From Longman Dictionary of Contemporary Englishapproachapproach1 /əˈprəʊtʃ $ əˈproʊtʃ/ ●●● S2 W1 AWL noun 1 method [countable]WAY/METHOD a method of doing something or dealing with a problemapproach to a new approach to teaching languages He decided to adopt a different approach and teach the Bible through story-telling. This book takes an unorthodox approach to art criticism. organizations which take a positive approach to creative thinking► see thesaurus at method, way2 ask [countable]ASK FOR something/ASK somebody TO DO something a request from someone, asking you to do something for them They made a direct approach to the minister of education.3 → the approach of something4 movement towards [uncountable]NEAR movement towards or near to something Our approach frightened the birds.5 path/road [countable]TOWARDS a road, path etc that leads to a place, and is the main way of reaching it Soldiers were guarding the approaches to the city. an approach road6 aircraft [countable] the final part of a plane’s flight, before it lands at an airport It was clear to land so we made our approach.COLLOCATIONS – Meaning 1 : a method of doing something or dealing with a problemadjectivesa new/different/fresh/alternative approacha new approach to pollution controla positive approach (=showing that you believe something can be done)A positive approach is essential in beating pain.a creative approach (=thinking of new ideas and methods)International business requires a more creative approach.a general/broad approachMany governments have pursued this general approach to economic policy.a direct approachWe would do better to adopt a direct approach and tackle the problem at its source.a practical approachWomen often take a more practical approach.a pragmatic approach (=dealing with problems in a way that is not limited by a strict set of principles)a pragmatic approach to management problemsa balanced approach (=considering everything in a sensible way)The president spoke in favour of a calm and balanced approach.a tough approach (=dealing with something in a severe way)The council adopted a tough approach to fighting crime.a cautious approachChina has followed a more cautious approach.a flexible approach (=using different methods if necessary)We have a flexible approach to our clients’ requirements.a traditional/conservative approachThis is different from the traditional approach to high school teaching.an unorthodox approach (=not the same as people usually use)It’s an unorthodox approach that her doctor doesn’t recommend for everyone.a scientific/systematic approacha scientific approach to the study of languageverbshave an approachIn the US they have a somewhat different approach.take/adopt an approach (=use an approach)There were concerns that Beijing would take a tougher approach.use an approachThis approach has been used for a number of major investigations.try an approachSome scientists have been trying an alternative approach.prefer/favour an approachI prefer a traditional approach.
Examples from the Corpusapproach• the government's aggressive approach to the question of homelessness• Hanson made an approach regarding a company buyout.• The footballer said he'd received an approach from another team, and that he was considering the offer.• This rough-and-ready reasoning is upside-down to the slow, thorough, in-control approach most industrial designers bring to complex machinery.• Each of the delegates suggested a different approach to the problem.• The plane was on its final approach to the Birmingham airport when it crashed.• Range after range of mountains passed beneath as we bucked and swayed on the final approach.• I was too inexperienced and nervous to understand the obviousness of his approach.• Space scientists had to adopt a whole new approach to design and construction.• An official approach has been made but the hostages are unlikely to be released.• The company needs to adopt a much more radical approach.• Today's approach to raising children is very different from 40 years ago.• But he had questions about the situational approach as well.• The approach to the house was an old dirt road.• The third approach to merger policy is the cost-benefit approach.• But this approach was not merely avoided, it was deliberately shunned.• In this approach, the search for pathology and its roots are secondary.• The main advantage of this approach is its simplicity.• But his timid approach has left him vulnerable to attacks from all sides.positive approach• Courage, Confidence and a Positive Approach. 5.• It is a positive approach and unlikely to result in the speaker talking in an unnatural way.• Ways of building on these strengths to achieve a more positive approach to assessing elders will be returned to later.• The new President signals the advent of a new generation with a new and more positive approach.• And to find some positive approach to future developments in my country.• It's just the positive approach that the pupils and school need.• Stressing the positive approach to social interaction is an important part of teaching children to be sociable.• Colangelo and his staff are taking the positive approach as far as season tickets are concerned.made ... approach to• For systems-oriented software such as data communications and systems-management products, the company has made the systems-based approach to pricing more flexible.• Once again I would stress that neither my client nor I have made any approach to the company apart from this letter.• He made no approaches to her of that kind.• I made a dream-like approach to the Tea Plantation and bounced it in roughly.• Rose made a speedy approach to him.approach road• Road facelift: A five-figure facelift is planned for a key approach road to Middlesbrough town centre.• The main Ovenroom is called Heavenblock, its main approach road Heavenstreet.• Naturally, a new approach road to the Civic Centre was required.• Medway and Bridge Roads were the only approach roads to the Gillingham Gate.• Downing Square became a large open space, with the street reduced to a short approach road from Whitehall.• I gave him a final wave just before we turned into the approach road leading to the village.• They turned right out of the approach road to the car park, drove past Richmond Station and turned left on to the A316.• We headed back to the dockyards and on to the approach road for the Blackwall tunnel.made ... approach• Such approaches are best made by telephone rather than in writing and will only rarely be successful.• No woman ever born, no statue ever made, could approach it.• Once again I would stress that neither my client nor I have made any approach to the company apart from this letter.• Circling once to see where they wanted us to land, he made the approach.• I made a dream-like approach to the Tea Plantation and bounced it in roughly.• Rose made a speedy approach to him.• At 9.15am Wood made a trial approach with the under carriage down.approachap‧proach2 ●●● S3 W2 AWL verb 1 move towards [intransitive, transitive]TOWARDS to move towards or nearer to someone or something As I approached the house, I noticed a light on upstairs. She heard footsteps approaching.2 ask [transitive]ASK FOR something/ASK somebody TO DO somethingCONTACT somebody to ask someone for something, or ask them to do something, especially when you are asking them for the first time or when you are not sure if they will do itapproach somebody for something Students should be able to approach teachers for advice.approach somebody/something about (doing) something The charity approached several stores about giving food aid. I have already been approached by several other companies (=offered a job, work etc). → approachable3 future event [intransitive, transitive]NEAR if an event or a particular time approaches, or you approach it, it is coming nearer and will happen soon She was then approaching the end of her career. The time is fast approaching when we will have to make a decision. With winter approaching, many animals are storing food.4 deal with [transitive]DEAL WITH to begin to deal with a situation or problem in a particular way or with a particular attitudeapproach a problem/task/matter etc It might be possible to approach the problem in a different way.5 almost [intransitive, transitive]ALMOST to be almost equal to something temperatures approaching 35° C He’s never had anything approaching a normal life.→ See Verb table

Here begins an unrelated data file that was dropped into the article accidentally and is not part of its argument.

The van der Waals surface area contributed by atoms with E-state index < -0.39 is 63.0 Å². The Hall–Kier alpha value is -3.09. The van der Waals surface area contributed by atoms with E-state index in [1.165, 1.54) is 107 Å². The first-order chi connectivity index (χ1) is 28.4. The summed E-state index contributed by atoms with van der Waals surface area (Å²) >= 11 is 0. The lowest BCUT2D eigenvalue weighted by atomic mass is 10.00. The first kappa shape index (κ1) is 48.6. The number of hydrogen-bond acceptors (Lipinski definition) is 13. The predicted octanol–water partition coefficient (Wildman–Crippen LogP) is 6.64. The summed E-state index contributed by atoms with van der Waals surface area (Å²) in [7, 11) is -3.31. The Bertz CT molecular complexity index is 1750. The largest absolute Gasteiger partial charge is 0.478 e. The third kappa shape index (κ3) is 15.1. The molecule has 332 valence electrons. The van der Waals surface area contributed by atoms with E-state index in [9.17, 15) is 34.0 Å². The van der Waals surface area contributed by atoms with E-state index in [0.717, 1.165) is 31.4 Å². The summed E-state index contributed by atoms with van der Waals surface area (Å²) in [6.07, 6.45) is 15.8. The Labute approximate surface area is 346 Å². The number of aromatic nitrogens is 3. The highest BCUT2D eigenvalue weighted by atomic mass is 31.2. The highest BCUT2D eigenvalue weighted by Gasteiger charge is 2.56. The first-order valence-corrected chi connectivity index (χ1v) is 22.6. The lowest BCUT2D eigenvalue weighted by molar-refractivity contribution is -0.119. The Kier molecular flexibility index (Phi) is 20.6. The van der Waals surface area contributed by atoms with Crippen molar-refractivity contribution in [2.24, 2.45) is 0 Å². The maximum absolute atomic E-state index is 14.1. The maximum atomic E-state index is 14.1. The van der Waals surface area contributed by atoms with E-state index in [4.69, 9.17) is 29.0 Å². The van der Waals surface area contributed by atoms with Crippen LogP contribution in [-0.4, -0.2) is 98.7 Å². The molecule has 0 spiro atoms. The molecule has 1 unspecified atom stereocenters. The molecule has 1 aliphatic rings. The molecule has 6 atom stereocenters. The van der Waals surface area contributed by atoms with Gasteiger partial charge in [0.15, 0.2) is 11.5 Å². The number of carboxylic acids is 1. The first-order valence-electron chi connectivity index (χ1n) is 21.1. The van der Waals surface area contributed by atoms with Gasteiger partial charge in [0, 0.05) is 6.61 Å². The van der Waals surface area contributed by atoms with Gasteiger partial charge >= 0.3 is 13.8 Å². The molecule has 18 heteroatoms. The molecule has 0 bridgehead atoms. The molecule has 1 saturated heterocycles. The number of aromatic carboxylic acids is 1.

Examples from the Corpusapproach• Temperatures could approach 100° today.• We walked silently, so they would not hear us approach.• Everyone prepared celebrations as the year 2000 approached.• The company confirmed that it had been approached about a merger.• They had approached Barlow to see if he would participate in the charity event.• She was approached by a waiter.• Nash has already been approached by several pro football teams.• We could hear footsteps approaching down the corridor.• Several people approached Fleming as he left the hall.• This man was exceedingly presentable, a bit too perfect a specimen for me to approach, I felt.• Most of us think the teachers are easier to approach in junior high school.• Try to relax before the exam, and you'll approach it in a better frame of mind.• Three people approached me, asking for money.• I have been approached regarding the possibility of selling the building to a startup company.• Warren was in his late fifties and approaching retirement.• Will you be approaching the bank for a loan?• When I approached, the deer immediately ran away.• Toward evening, the weather turned and, as they approached the dock, the sky was gray and misty.• As she climbed out and approached, the door was opened from within.• An hour later, taxiing across the glimmering surface of the lake, the floatplane approached the jetty.• Researchers are looking for new ways to approach the problem.• The train slowed down as it started to approach the station.• As they approached the wood, a deer ran out of the trees.• I don't think refusing to negotiate is the right way to approach this problem.• A tourist approached us and asked us the way to the theatre.• Fellow workers approach with any problems they might have and managers as well throughout the North.approach somebody/something about (doing) something• Remember though that these ponies are wild animals and shouldn't be approached.• Goodrich had approached Rohr about a friendly buyout several months ago, he said.• The company confirmed that it had been approached about a merger.• A supreme baseliner, he approached the net about as frequently as Michael Heseltine visits a coal mine.• So far, he said, no drug company has approached his group about developing drugs based on the discovery.• With our new approach we shattered about every Centralism precept there is.• Derek Jefferson held the pin for Harley's approach putt of about fifty feet.• Nothing said there, one feels, will approach the truth about Flight 103.• After several weeks of operating with two ten-minute rest periods, researchers approached the workers about making an-other change.fast approaching• By now the sky has begun to darken overhead, and night is fast approaching.• She was, of course, keenly interested in cinema, and her White House film festival was fast approaching.• That deadline is fast approaching, and from the end of December Jubilee 2000 will be no more.• They made love as though tomorrow was fast approaching, and with it imminent departure.• The hedge was fast approaching, looking too big, far too big for Buttons to jump on his own.• And we are fast approaching many of the Earth's limits.• It's hard to believe, but we're fast approaching the dessert hour.approach a problem/task/matter etc• It is also an ideal opportunity to meet with members of other district societies to learn how they approach matters.• An experienced maintenance engineer approaches a problem as follows: 1.• Secondly, lawyers and economists approach problems from different perspectives.• A traditional computer approaches a problem in a primitive way. 1.• Equally important, the need for rigour in approaching a problem of this sort came across nicely.Origin approach1 (1300-1400) Old French aprochier, from Late Latin appropiare, from Latin ad- “to” + prope “near”